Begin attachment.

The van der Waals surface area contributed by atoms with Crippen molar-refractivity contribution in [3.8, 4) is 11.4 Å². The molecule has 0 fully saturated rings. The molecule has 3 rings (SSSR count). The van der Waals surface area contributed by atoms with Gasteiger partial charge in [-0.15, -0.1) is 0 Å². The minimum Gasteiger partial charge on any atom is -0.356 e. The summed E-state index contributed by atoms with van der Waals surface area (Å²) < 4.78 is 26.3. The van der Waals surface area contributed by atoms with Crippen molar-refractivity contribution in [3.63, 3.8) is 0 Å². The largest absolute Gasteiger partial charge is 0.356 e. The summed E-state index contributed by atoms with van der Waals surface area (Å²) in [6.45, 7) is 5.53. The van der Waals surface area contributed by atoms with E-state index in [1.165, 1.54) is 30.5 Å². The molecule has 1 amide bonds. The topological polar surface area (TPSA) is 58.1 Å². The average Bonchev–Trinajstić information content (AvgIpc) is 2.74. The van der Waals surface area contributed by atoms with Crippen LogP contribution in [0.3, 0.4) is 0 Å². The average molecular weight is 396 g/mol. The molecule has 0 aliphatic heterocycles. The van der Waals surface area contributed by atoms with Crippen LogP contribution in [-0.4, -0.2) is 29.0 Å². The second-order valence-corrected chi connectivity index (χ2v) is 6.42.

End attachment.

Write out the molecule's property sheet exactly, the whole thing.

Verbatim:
The van der Waals surface area contributed by atoms with Crippen molar-refractivity contribution in [3.8, 4) is 11.4 Å². The molecule has 0 fully saturated rings. The molecule has 3 rings (SSSR count). The van der Waals surface area contributed by atoms with Gasteiger partial charge in [-0.15, -0.1) is 0 Å². The minimum Gasteiger partial charge on any atom is -0.356 e. The summed E-state index contributed by atoms with van der Waals surface area (Å²) < 4.78 is 26.3. The van der Waals surface area contributed by atoms with Crippen molar-refractivity contribution in [3.63, 3.8) is 0 Å². The largest absolute Gasteiger partial charge is 0.356 e. The summed E-state index contributed by atoms with van der Waals surface area (Å²) in [6.45, 7) is 5.53. The van der Waals surface area contributed by atoms with E-state index in [1.165, 1.54) is 30.5 Å². The molecule has 1 amide bonds. The topological polar surface area (TPSA) is 58.1 Å². The average Bonchev–Trinajstić information content (AvgIpc) is 2.74. The van der Waals surface area contributed by atoms with Crippen LogP contribution in [0.3, 0.4) is 0 Å². The average molecular weight is 396 g/mol. The molecule has 0 aliphatic heterocycles. The van der Waals surface area contributed by atoms with Crippen LogP contribution in [-0.4, -0.2) is 29.0 Å². The second-order valence-corrected chi connectivity index (χ2v) is 6.42.